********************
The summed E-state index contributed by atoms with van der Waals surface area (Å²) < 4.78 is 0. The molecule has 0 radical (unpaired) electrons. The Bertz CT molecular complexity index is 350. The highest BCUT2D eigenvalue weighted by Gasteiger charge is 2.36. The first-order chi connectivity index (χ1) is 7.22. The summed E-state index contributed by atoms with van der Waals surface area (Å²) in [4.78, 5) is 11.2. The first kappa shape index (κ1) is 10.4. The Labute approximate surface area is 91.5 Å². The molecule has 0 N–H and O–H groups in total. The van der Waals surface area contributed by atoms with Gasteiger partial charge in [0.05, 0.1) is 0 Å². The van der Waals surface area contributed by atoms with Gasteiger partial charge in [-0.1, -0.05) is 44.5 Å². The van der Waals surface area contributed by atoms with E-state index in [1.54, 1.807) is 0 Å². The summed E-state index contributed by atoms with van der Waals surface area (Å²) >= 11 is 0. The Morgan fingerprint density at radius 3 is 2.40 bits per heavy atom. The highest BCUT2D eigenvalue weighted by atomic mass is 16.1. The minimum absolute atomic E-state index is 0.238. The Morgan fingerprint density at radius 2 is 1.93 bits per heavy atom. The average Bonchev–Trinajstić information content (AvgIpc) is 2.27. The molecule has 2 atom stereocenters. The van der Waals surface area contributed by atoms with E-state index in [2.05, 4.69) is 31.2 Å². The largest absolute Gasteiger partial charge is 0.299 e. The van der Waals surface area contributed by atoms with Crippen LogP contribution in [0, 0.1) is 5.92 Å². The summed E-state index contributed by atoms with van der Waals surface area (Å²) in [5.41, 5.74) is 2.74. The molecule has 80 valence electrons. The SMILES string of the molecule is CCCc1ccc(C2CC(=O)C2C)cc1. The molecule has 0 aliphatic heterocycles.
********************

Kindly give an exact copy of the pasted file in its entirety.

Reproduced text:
The summed E-state index contributed by atoms with van der Waals surface area (Å²) < 4.78 is 0. The molecule has 0 radical (unpaired) electrons. The Bertz CT molecular complexity index is 350. The highest BCUT2D eigenvalue weighted by Gasteiger charge is 2.36. The first-order chi connectivity index (χ1) is 7.22. The summed E-state index contributed by atoms with van der Waals surface area (Å²) in [4.78, 5) is 11.2. The first kappa shape index (κ1) is 10.4. The Labute approximate surface area is 91.5 Å². The molecule has 0 N–H and O–H groups in total. The van der Waals surface area contributed by atoms with Gasteiger partial charge in [0.05, 0.1) is 0 Å². The van der Waals surface area contributed by atoms with Gasteiger partial charge in [-0.1, -0.05) is 44.5 Å². The van der Waals surface area contributed by atoms with E-state index in [1.54, 1.807) is 0 Å². The summed E-state index contributed by atoms with van der Waals surface area (Å²) >= 11 is 0. The Morgan fingerprint density at radius 3 is 2.40 bits per heavy atom. The highest BCUT2D eigenvalue weighted by atomic mass is 16.1. The minimum absolute atomic E-state index is 0.238. The Morgan fingerprint density at radius 2 is 1.93 bits per heavy atom. The average Bonchev–Trinajstić information content (AvgIpc) is 2.27. The molecule has 2 atom stereocenters. The van der Waals surface area contributed by atoms with E-state index in [2.05, 4.69) is 31.2 Å². The largest absolute Gasteiger partial charge is 0.299 e. The van der Waals surface area contributed by atoms with Crippen LogP contribution in [0, 0.1) is 5.92 Å². The summed E-state index contributed by atoms with van der Waals surface area (Å²) in [5.41, 5.74) is 2.74. The molecule has 80 valence electrons. The SMILES string of the molecule is CCCc1ccc(C2CC(=O)C2C)cc1. The molecule has 0 aliphatic heterocycles.